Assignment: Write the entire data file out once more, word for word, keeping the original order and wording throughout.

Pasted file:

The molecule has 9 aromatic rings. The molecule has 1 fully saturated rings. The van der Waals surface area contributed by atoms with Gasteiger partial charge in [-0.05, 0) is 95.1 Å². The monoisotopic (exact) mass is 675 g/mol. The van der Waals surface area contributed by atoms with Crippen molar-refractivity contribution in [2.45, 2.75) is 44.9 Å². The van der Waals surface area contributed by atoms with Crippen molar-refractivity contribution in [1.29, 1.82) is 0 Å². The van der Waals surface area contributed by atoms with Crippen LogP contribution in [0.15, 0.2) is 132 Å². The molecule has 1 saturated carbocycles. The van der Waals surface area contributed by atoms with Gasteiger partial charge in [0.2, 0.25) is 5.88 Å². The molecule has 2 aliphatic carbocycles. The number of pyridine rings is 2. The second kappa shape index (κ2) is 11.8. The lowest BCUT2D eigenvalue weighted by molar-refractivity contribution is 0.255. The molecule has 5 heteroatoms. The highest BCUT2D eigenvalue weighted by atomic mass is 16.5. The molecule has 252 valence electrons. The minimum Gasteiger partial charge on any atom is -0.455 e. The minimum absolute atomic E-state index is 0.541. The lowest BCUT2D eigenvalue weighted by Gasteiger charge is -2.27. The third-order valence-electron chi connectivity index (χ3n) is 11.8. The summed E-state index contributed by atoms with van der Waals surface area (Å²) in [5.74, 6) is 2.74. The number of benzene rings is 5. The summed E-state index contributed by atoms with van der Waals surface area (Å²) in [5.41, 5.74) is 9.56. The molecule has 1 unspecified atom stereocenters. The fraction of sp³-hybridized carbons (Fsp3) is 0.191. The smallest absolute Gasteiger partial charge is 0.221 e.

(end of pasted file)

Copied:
The molecule has 9 aromatic rings. The molecule has 1 fully saturated rings. The van der Waals surface area contributed by atoms with Gasteiger partial charge in [-0.05, 0) is 95.1 Å². The monoisotopic (exact) mass is 675 g/mol. The van der Waals surface area contributed by atoms with Crippen molar-refractivity contribution in [2.45, 2.75) is 44.9 Å². The van der Waals surface area contributed by atoms with Crippen molar-refractivity contribution in [1.29, 1.82) is 0 Å². The van der Waals surface area contributed by atoms with Crippen LogP contribution in [0.15, 0.2) is 132 Å². The molecule has 1 saturated carbocycles. The van der Waals surface area contributed by atoms with Gasteiger partial charge in [0.2, 0.25) is 5.88 Å². The molecule has 2 aliphatic carbocycles. The number of pyridine rings is 2. The second kappa shape index (κ2) is 11.8. The lowest BCUT2D eigenvalue weighted by molar-refractivity contribution is 0.255. The molecule has 5 heteroatoms. The highest BCUT2D eigenvalue weighted by atomic mass is 16.5. The molecule has 252 valence electrons. The minimum Gasteiger partial charge on any atom is -0.455 e. The minimum absolute atomic E-state index is 0.541. The lowest BCUT2D eigenvalue weighted by Gasteiger charge is -2.27. The third-order valence-electron chi connectivity index (χ3n) is 11.8. The summed E-state index contributed by atoms with van der Waals surface area (Å²) in [5.74, 6) is 2.74. The number of benzene rings is 5. The summed E-state index contributed by atoms with van der Waals surface area (Å²) in [5.41, 5.74) is 9.56. The molecule has 1 unspecified atom stereocenters. The fraction of sp³-hybridized carbons (Fsp3) is 0.191. The smallest absolute Gasteiger partial charge is 0.221 e.